Common Types of Water Damaged Plaster
Both simple and ornate plaster surfaces are the work of master plasters applying many thin layers of carefully mixed plaster to lath. Though the level of decoration may vary greatly, water has the power to destroy the work of even the most skilled plaster craftsman. Whether it is large quantities of water from a major roof leak, prolonged exposure to humid air, or condensation that that has penetrated the lath, plaster invariably will be damaged. It can be tough to identify if plaster damage is due to water, craftsmanship, or structural integrity of the building. There are several hallmarks of water damage that will help you identify if water is the underlying problem.
Commonly found near water access points, such as around a window frame, exterior door, or ceiling corners. This slight discoloration is often seen in older houses, which are less water tight. Often with a slightly brown or yellow hue, this discoloration can be noted on both plaster and any wall coverings placed over effected plaster, such as wallpaper or fabric.
Drip/Streaking Stains on Paint
These elongated drip-like stains, usually with irregular borders, have a distinctly water-like appearance. They most commonly form where the wall meets the ceiling or on the plasterwork under a window. Usually the root cause of these stains is a leak(s) from the outside or a regular drip leak from plumbing. Prior to replacing the plaster work, the building envelop should be secured and the interior compartment of the wall treated for possible micro-organism growth.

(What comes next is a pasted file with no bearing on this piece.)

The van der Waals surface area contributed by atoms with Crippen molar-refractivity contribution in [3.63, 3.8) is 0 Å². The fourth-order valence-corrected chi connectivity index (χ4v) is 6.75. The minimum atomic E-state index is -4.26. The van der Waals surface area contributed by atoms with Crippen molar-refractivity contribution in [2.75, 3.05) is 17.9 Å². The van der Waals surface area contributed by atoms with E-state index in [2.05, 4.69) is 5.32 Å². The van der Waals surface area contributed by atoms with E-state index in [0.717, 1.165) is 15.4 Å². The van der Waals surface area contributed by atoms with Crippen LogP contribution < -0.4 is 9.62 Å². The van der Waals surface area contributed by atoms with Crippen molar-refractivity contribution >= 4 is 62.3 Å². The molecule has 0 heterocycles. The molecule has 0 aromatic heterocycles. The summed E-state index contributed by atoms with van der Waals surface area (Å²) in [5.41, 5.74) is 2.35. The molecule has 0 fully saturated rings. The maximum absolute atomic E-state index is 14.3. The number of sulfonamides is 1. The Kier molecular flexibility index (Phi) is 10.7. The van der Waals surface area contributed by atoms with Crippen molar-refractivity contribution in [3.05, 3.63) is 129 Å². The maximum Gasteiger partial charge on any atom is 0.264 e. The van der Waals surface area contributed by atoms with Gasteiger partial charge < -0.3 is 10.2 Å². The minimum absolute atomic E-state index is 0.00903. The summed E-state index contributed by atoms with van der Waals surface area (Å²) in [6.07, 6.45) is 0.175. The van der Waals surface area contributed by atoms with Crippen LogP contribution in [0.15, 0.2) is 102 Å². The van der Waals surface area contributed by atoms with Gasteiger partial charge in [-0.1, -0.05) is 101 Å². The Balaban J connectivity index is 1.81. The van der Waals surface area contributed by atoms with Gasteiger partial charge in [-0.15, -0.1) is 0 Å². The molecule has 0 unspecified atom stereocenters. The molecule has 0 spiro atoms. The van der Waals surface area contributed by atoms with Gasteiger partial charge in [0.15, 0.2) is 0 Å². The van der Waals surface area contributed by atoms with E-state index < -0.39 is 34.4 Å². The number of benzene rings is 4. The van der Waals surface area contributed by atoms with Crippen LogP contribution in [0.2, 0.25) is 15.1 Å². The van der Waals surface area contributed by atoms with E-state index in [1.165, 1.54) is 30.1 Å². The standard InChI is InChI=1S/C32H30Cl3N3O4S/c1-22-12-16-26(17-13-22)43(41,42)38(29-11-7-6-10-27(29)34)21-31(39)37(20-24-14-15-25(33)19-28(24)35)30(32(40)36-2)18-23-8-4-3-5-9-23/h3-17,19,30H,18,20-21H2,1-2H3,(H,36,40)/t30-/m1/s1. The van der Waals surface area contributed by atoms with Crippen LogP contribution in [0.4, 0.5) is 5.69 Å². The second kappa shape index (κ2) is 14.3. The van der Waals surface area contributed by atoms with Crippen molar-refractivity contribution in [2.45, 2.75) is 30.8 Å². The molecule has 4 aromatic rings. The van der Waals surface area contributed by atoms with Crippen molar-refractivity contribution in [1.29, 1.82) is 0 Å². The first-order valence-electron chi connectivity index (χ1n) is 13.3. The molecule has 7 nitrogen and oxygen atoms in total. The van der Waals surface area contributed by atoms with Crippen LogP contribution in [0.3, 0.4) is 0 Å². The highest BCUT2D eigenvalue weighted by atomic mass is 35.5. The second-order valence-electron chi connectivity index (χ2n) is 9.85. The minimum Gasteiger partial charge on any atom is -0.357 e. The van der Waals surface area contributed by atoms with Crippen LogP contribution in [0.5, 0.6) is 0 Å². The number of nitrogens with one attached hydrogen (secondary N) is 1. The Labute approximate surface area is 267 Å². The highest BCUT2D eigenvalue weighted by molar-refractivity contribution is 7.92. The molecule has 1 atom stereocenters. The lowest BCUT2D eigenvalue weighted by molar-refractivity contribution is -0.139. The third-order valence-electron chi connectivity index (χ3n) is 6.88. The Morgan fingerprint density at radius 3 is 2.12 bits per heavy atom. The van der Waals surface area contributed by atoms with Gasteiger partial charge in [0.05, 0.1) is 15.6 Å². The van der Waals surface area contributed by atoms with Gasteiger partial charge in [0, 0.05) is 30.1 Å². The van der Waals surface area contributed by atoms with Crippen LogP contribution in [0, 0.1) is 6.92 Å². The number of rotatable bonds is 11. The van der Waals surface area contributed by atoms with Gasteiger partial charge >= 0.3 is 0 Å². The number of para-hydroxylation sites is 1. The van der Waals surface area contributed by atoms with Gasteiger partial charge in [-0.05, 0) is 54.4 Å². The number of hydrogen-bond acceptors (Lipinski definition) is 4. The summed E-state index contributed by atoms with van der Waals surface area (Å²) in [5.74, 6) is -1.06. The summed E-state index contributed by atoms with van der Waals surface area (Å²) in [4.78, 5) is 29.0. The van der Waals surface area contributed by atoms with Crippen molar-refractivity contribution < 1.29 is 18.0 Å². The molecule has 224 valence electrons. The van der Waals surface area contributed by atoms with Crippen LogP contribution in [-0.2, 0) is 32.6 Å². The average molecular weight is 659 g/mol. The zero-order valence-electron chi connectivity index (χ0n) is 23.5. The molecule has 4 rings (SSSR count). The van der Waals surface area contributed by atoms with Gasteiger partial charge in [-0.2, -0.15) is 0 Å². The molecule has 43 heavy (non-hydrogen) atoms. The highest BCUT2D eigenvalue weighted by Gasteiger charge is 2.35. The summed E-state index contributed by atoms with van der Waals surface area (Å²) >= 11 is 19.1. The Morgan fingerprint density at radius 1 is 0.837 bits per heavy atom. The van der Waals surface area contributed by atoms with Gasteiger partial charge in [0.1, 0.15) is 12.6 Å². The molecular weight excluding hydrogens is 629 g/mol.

These are the salt deposits left behind when water permeates masonry, such as concrete blocks, brick, stone, and stucco. While these white or green crystalline salt structures are not hazardous to your health, they are an early warning sign that water is seeping into the building and may be indicative of a potentially larger water problem. Simply removing the salt buildup will not treat the underlying problem and an expert should be consulted to determine the scope of the damage and what potential damage might occur if left untreated. Over time, water can be wicked up from foundation masonry (or inward from exterior stone walls) and damage any plaster applied to it.
Paint and water are insoluble and an easy way to identify if plaster is water damaged is looking for flaking paint or air bubbles that burst and flake. Unlike flaking plaster, paint will flake with minimal exposure to water, while plaster often needs to get wet and re-dry before flaking occurs. If paint starts to flake or bubble, feel the plaster underneath the area; often it might feel damp or wet. If you are experiencing something similar, call a professional—do not paint over or try to re-plaster the area.
Mold and Micro-Organism Proliferation
Mold and other micro-organisms can pose serious health risks. If mold or mildew has formed on plaster it is usually the result of prolonged dampness, or repeated leaks. A professional must be called to thoroughly remove and treat both the plaster and the internal wall structure. Do not attempt to bleach or remove the growth, as it may not be the most effective method to treat the area. Additionally, it is important to identify the cause of any leaks and correct it prior to repairing plasterwork.
Water damaged plaster can have serious ramification for both your health and is often indicative of potential damage that may cause harm to the overall integrity of the structure. Prior to having plaster work repaired, ensure that the underlying cause of the water damaged has been fully and properly treated. Always consult a professional if you find mold, fungus, or other micro-organism growing. With a little time and knowledge, damaged plaster can be transformed back to its original state.